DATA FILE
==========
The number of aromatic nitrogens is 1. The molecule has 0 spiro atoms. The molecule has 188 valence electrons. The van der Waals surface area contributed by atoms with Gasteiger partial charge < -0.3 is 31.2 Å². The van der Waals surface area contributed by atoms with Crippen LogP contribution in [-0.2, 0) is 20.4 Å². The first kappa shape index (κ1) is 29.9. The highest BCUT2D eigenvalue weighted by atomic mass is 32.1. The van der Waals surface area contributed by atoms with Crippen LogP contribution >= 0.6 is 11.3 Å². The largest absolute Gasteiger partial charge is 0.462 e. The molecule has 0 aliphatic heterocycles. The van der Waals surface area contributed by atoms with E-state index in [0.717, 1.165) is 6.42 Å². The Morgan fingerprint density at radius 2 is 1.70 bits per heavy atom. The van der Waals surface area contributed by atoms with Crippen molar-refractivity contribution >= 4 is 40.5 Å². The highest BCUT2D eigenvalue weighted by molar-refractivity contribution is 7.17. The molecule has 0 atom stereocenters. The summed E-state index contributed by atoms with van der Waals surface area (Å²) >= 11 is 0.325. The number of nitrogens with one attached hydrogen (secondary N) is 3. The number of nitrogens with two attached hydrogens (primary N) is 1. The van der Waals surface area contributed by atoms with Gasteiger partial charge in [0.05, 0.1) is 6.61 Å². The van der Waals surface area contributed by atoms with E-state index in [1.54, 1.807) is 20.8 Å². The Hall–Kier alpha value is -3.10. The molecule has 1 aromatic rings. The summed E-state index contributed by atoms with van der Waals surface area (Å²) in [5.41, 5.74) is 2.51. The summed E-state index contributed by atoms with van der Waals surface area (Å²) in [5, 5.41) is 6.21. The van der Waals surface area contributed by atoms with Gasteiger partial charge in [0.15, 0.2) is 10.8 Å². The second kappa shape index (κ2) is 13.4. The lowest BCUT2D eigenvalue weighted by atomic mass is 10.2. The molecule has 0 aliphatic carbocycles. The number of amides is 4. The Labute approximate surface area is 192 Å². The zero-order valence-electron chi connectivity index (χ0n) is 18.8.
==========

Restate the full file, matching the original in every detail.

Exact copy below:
The number of aromatic nitrogens is 1. The molecule has 0 spiro atoms. The molecule has 188 valence electrons. The van der Waals surface area contributed by atoms with Gasteiger partial charge < -0.3 is 31.2 Å². The van der Waals surface area contributed by atoms with Crippen LogP contribution in [-0.2, 0) is 20.4 Å². The first kappa shape index (κ1) is 29.9. The highest BCUT2D eigenvalue weighted by atomic mass is 32.1. The van der Waals surface area contributed by atoms with Crippen LogP contribution >= 0.6 is 11.3 Å². The largest absolute Gasteiger partial charge is 0.462 e. The molecule has 0 aliphatic heterocycles. The van der Waals surface area contributed by atoms with E-state index in [0.717, 1.165) is 6.42 Å². The Morgan fingerprint density at radius 2 is 1.70 bits per heavy atom. The van der Waals surface area contributed by atoms with Crippen molar-refractivity contribution >= 4 is 40.5 Å². The highest BCUT2D eigenvalue weighted by molar-refractivity contribution is 7.17. The molecule has 0 atom stereocenters. The summed E-state index contributed by atoms with van der Waals surface area (Å²) >= 11 is 0.325. The number of nitrogens with one attached hydrogen (secondary N) is 3. The number of nitrogens with two attached hydrogens (primary N) is 1. The van der Waals surface area contributed by atoms with Gasteiger partial charge in [0.05, 0.1) is 6.61 Å². The van der Waals surface area contributed by atoms with E-state index in [1.54, 1.807) is 20.8 Å². The Hall–Kier alpha value is -3.10. The molecule has 1 aromatic rings. The summed E-state index contributed by atoms with van der Waals surface area (Å²) in [5.41, 5.74) is 2.51. The summed E-state index contributed by atoms with van der Waals surface area (Å²) in [5, 5.41) is 6.21. The van der Waals surface area contributed by atoms with Gasteiger partial charge in [0.15, 0.2) is 10.8 Å². The second kappa shape index (κ2) is 13.4. The lowest BCUT2D eigenvalue weighted by atomic mass is 10.2. The molecule has 0 aliphatic carbocycles. The number of amides is 4. The Labute approximate surface area is 192 Å². The zero-order valence-electron chi connectivity index (χ0n) is 18.8.